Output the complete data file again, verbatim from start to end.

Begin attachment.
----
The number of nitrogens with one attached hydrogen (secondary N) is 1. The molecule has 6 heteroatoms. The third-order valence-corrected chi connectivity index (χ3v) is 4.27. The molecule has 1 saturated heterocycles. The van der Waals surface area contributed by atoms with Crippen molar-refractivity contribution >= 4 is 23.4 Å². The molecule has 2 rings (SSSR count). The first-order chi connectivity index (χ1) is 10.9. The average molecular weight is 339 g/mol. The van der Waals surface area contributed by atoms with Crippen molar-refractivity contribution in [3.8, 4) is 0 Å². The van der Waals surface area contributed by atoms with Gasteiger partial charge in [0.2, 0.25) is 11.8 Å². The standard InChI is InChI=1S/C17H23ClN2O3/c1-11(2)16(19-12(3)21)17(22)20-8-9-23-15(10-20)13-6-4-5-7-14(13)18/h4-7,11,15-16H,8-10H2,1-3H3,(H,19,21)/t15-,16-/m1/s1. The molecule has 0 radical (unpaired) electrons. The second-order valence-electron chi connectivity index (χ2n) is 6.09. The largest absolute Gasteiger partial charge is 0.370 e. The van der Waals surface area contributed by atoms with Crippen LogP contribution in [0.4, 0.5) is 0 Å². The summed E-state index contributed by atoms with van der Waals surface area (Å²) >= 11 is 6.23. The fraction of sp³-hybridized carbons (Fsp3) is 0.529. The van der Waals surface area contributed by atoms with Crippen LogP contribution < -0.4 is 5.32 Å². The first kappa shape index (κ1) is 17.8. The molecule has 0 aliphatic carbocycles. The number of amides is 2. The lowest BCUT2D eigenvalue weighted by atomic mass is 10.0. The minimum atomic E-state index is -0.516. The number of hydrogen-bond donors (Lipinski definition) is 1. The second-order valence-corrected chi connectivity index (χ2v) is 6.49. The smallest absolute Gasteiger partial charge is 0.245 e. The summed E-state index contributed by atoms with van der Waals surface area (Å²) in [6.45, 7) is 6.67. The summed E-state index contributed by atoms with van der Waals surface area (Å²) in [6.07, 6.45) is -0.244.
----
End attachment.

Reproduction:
The number of nitrogens with one attached hydrogen (secondary N) is 1. The molecule has 6 heteroatoms. The third-order valence-corrected chi connectivity index (χ3v) is 4.27. The molecule has 1 saturated heterocycles. The van der Waals surface area contributed by atoms with Crippen molar-refractivity contribution >= 4 is 23.4 Å². The molecule has 2 rings (SSSR count). The first-order chi connectivity index (χ1) is 10.9. The average molecular weight is 339 g/mol. The van der Waals surface area contributed by atoms with Crippen molar-refractivity contribution in [3.8, 4) is 0 Å². The van der Waals surface area contributed by atoms with Gasteiger partial charge in [0.2, 0.25) is 11.8 Å². The standard InChI is InChI=1S/C17H23ClN2O3/c1-11(2)16(19-12(3)21)17(22)20-8-9-23-15(10-20)13-6-4-5-7-14(13)18/h4-7,11,15-16H,8-10H2,1-3H3,(H,19,21)/t15-,16-/m1/s1. The molecule has 0 radical (unpaired) electrons. The second-order valence-electron chi connectivity index (χ2n) is 6.09. The largest absolute Gasteiger partial charge is 0.370 e. The van der Waals surface area contributed by atoms with Crippen LogP contribution in [0.4, 0.5) is 0 Å². The summed E-state index contributed by atoms with van der Waals surface area (Å²) >= 11 is 6.23. The fraction of sp³-hybridized carbons (Fsp3) is 0.529. The van der Waals surface area contributed by atoms with Crippen LogP contribution < -0.4 is 5.32 Å². The first kappa shape index (κ1) is 17.8. The molecule has 0 aliphatic carbocycles. The number of amides is 2. The lowest BCUT2D eigenvalue weighted by atomic mass is 10.0. The minimum atomic E-state index is -0.516. The number of hydrogen-bond donors (Lipinski definition) is 1. The second-order valence-corrected chi connectivity index (χ2v) is 6.49. The smallest absolute Gasteiger partial charge is 0.245 e. The summed E-state index contributed by atoms with van der Waals surface area (Å²) in [6.45, 7) is 6.67. The summed E-state index contributed by atoms with van der Waals surface area (Å²) in [6.07, 6.45) is -0.244.